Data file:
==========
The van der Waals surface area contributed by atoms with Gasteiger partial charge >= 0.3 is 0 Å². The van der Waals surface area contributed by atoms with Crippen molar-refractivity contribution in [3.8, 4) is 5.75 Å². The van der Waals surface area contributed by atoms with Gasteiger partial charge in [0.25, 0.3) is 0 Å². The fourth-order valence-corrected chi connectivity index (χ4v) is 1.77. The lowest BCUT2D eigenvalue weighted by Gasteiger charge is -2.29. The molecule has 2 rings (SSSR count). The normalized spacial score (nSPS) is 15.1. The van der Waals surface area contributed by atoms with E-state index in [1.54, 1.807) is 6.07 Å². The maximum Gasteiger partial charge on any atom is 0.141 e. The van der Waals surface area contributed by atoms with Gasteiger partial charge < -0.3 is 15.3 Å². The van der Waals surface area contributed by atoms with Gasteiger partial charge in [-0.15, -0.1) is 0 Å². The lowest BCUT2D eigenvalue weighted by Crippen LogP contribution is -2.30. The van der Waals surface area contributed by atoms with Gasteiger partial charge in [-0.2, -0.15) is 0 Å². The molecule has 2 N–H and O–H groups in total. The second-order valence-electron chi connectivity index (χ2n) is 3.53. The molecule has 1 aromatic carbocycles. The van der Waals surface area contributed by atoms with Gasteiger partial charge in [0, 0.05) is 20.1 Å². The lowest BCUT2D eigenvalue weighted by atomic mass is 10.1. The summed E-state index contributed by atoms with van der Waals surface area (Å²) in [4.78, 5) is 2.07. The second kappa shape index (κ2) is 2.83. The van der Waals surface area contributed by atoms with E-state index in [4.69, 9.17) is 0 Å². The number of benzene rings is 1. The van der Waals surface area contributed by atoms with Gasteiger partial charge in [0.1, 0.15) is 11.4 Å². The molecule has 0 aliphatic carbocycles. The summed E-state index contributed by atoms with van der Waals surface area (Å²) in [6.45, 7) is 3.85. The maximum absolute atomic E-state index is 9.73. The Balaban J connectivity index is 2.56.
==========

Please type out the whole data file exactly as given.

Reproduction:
The van der Waals surface area contributed by atoms with Gasteiger partial charge >= 0.3 is 0 Å². The van der Waals surface area contributed by atoms with Crippen molar-refractivity contribution in [3.8, 4) is 5.75 Å². The van der Waals surface area contributed by atoms with Gasteiger partial charge in [0.25, 0.3) is 0 Å². The fourth-order valence-corrected chi connectivity index (χ4v) is 1.77. The lowest BCUT2D eigenvalue weighted by Gasteiger charge is -2.29. The molecule has 2 rings (SSSR count). The normalized spacial score (nSPS) is 15.1. The van der Waals surface area contributed by atoms with E-state index in [1.54, 1.807) is 6.07 Å². The maximum Gasteiger partial charge on any atom is 0.141 e. The van der Waals surface area contributed by atoms with Gasteiger partial charge < -0.3 is 15.3 Å². The van der Waals surface area contributed by atoms with Gasteiger partial charge in [-0.15, -0.1) is 0 Å². The lowest BCUT2D eigenvalue weighted by Crippen LogP contribution is -2.30. The van der Waals surface area contributed by atoms with Gasteiger partial charge in [-0.2, -0.15) is 0 Å². The molecule has 2 N–H and O–H groups in total. The second-order valence-electron chi connectivity index (χ2n) is 3.53. The molecule has 1 aromatic carbocycles. The van der Waals surface area contributed by atoms with Gasteiger partial charge in [0, 0.05) is 20.1 Å². The lowest BCUT2D eigenvalue weighted by atomic mass is 10.1. The summed E-state index contributed by atoms with van der Waals surface area (Å²) in [4.78, 5) is 2.07. The second kappa shape index (κ2) is 2.83. The van der Waals surface area contributed by atoms with E-state index in [4.69, 9.17) is 0 Å². The number of benzene rings is 1. The van der Waals surface area contributed by atoms with Gasteiger partial charge in [0.1, 0.15) is 11.4 Å². The molecule has 0 aliphatic carbocycles. The summed E-state index contributed by atoms with van der Waals surface area (Å²) in [6.45, 7) is 3.85. The maximum absolute atomic E-state index is 9.73. The Balaban J connectivity index is 2.56.